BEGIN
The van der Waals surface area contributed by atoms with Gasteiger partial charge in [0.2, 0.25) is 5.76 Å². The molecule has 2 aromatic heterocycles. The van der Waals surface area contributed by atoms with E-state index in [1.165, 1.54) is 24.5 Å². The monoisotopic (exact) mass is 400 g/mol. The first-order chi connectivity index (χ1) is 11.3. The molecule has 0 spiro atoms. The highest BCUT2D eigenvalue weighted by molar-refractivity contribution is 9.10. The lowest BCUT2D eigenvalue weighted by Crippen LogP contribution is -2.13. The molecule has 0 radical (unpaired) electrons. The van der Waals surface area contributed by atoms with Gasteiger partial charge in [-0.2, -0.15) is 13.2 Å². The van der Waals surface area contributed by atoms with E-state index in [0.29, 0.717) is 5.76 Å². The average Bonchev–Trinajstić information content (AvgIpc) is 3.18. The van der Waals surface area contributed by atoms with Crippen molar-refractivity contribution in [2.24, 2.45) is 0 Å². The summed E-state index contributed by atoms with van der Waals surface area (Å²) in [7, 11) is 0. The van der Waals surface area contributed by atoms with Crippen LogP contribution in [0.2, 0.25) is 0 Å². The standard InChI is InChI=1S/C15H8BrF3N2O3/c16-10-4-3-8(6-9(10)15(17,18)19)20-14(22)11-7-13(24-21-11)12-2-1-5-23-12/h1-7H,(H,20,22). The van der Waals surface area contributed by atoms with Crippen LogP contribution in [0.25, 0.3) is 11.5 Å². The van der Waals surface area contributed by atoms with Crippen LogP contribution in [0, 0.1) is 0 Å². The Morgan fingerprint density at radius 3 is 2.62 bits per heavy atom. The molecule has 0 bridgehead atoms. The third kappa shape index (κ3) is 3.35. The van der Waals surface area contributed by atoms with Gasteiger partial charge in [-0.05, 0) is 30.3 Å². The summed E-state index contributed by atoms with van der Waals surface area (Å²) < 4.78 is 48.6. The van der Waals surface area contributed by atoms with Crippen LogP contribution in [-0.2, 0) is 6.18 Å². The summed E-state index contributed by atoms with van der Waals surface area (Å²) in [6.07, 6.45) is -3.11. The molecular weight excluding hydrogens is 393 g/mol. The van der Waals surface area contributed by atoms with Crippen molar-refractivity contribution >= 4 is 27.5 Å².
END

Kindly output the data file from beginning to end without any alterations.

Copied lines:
The van der Waals surface area contributed by atoms with Gasteiger partial charge in [0.2, 0.25) is 5.76 Å². The molecule has 2 aromatic heterocycles. The van der Waals surface area contributed by atoms with E-state index in [1.165, 1.54) is 24.5 Å². The monoisotopic (exact) mass is 400 g/mol. The first-order chi connectivity index (χ1) is 11.3. The molecule has 0 spiro atoms. The highest BCUT2D eigenvalue weighted by molar-refractivity contribution is 9.10. The lowest BCUT2D eigenvalue weighted by Crippen LogP contribution is -2.13. The molecule has 0 radical (unpaired) electrons. The van der Waals surface area contributed by atoms with Gasteiger partial charge in [-0.2, -0.15) is 13.2 Å². The van der Waals surface area contributed by atoms with E-state index in [0.29, 0.717) is 5.76 Å². The average Bonchev–Trinajstić information content (AvgIpc) is 3.18. The van der Waals surface area contributed by atoms with Crippen molar-refractivity contribution in [2.24, 2.45) is 0 Å². The summed E-state index contributed by atoms with van der Waals surface area (Å²) in [7, 11) is 0. The van der Waals surface area contributed by atoms with Crippen LogP contribution in [0.2, 0.25) is 0 Å². The standard InChI is InChI=1S/C15H8BrF3N2O3/c16-10-4-3-8(6-9(10)15(17,18)19)20-14(22)11-7-13(24-21-11)12-2-1-5-23-12/h1-7H,(H,20,22). The van der Waals surface area contributed by atoms with Crippen LogP contribution in [0.25, 0.3) is 11.5 Å². The van der Waals surface area contributed by atoms with Crippen LogP contribution in [0, 0.1) is 0 Å². The Morgan fingerprint density at radius 3 is 2.62 bits per heavy atom. The molecule has 0 bridgehead atoms. The third kappa shape index (κ3) is 3.35. The van der Waals surface area contributed by atoms with Gasteiger partial charge in [-0.05, 0) is 30.3 Å². The summed E-state index contributed by atoms with van der Waals surface area (Å²) < 4.78 is 48.6. The van der Waals surface area contributed by atoms with Crippen LogP contribution in [-0.2, 0) is 6.18 Å². The summed E-state index contributed by atoms with van der Waals surface area (Å²) in [6.07, 6.45) is -3.11. The molecular weight excluding hydrogens is 393 g/mol. The van der Waals surface area contributed by atoms with Crippen molar-refractivity contribution >= 4 is 27.5 Å².